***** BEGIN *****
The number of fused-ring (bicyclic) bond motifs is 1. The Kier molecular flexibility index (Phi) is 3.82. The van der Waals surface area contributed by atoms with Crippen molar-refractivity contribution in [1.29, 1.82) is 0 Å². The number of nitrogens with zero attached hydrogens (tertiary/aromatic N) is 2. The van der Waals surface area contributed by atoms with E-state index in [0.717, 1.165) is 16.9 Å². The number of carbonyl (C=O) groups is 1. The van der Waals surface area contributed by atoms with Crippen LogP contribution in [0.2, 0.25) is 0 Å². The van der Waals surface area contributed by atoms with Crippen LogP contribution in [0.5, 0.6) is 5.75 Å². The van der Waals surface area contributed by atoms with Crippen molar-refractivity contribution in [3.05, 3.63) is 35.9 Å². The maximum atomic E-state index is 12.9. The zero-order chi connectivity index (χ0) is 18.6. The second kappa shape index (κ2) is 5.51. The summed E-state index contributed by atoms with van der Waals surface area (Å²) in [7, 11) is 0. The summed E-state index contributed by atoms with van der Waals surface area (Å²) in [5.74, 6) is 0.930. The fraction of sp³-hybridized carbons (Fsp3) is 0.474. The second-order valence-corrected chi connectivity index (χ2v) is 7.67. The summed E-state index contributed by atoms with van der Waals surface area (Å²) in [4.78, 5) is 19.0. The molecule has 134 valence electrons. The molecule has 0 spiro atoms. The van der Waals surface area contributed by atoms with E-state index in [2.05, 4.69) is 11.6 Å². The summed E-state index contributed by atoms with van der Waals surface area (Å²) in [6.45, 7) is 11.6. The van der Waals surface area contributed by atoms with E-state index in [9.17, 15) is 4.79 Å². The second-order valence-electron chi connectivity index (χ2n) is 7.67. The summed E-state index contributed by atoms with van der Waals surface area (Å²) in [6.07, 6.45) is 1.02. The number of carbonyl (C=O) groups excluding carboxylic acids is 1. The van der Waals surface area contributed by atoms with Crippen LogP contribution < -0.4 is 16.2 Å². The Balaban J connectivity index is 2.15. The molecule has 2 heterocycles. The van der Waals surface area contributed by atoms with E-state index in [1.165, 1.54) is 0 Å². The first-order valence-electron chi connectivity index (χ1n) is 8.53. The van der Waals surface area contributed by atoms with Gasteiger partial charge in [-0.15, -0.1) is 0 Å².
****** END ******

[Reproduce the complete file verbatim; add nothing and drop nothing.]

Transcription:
The number of fused-ring (bicyclic) bond motifs is 1. The Kier molecular flexibility index (Phi) is 3.82. The van der Waals surface area contributed by atoms with Crippen molar-refractivity contribution in [1.29, 1.82) is 0 Å². The number of nitrogens with zero attached hydrogens (tertiary/aromatic N) is 2. The van der Waals surface area contributed by atoms with E-state index in [0.717, 1.165) is 16.9 Å². The number of carbonyl (C=O) groups is 1. The van der Waals surface area contributed by atoms with Crippen LogP contribution in [0.2, 0.25) is 0 Å². The van der Waals surface area contributed by atoms with Crippen LogP contribution in [0.5, 0.6) is 5.75 Å². The van der Waals surface area contributed by atoms with Crippen molar-refractivity contribution in [3.05, 3.63) is 35.9 Å². The maximum atomic E-state index is 12.9. The zero-order chi connectivity index (χ0) is 18.6. The second kappa shape index (κ2) is 5.51. The summed E-state index contributed by atoms with van der Waals surface area (Å²) in [7, 11) is 0. The summed E-state index contributed by atoms with van der Waals surface area (Å²) in [5.74, 6) is 0.930. The fraction of sp³-hybridized carbons (Fsp3) is 0.474. The second-order valence-corrected chi connectivity index (χ2v) is 7.67. The summed E-state index contributed by atoms with van der Waals surface area (Å²) in [4.78, 5) is 19.0. The molecule has 134 valence electrons. The molecule has 0 spiro atoms. The van der Waals surface area contributed by atoms with E-state index in [2.05, 4.69) is 11.6 Å². The summed E-state index contributed by atoms with van der Waals surface area (Å²) in [6.45, 7) is 11.6. The van der Waals surface area contributed by atoms with E-state index in [9.17, 15) is 4.79 Å². The second-order valence-electron chi connectivity index (χ2n) is 7.67. The summed E-state index contributed by atoms with van der Waals surface area (Å²) in [6.07, 6.45) is 1.02. The number of carbonyl (C=O) groups excluding carboxylic acids is 1. The van der Waals surface area contributed by atoms with Crippen LogP contribution < -0.4 is 16.2 Å². The Balaban J connectivity index is 2.15. The molecule has 2 heterocycles. The van der Waals surface area contributed by atoms with E-state index in [1.165, 1.54) is 0 Å². The first-order valence-electron chi connectivity index (χ1n) is 8.53. The van der Waals surface area contributed by atoms with Gasteiger partial charge in [-0.15, -0.1) is 0 Å².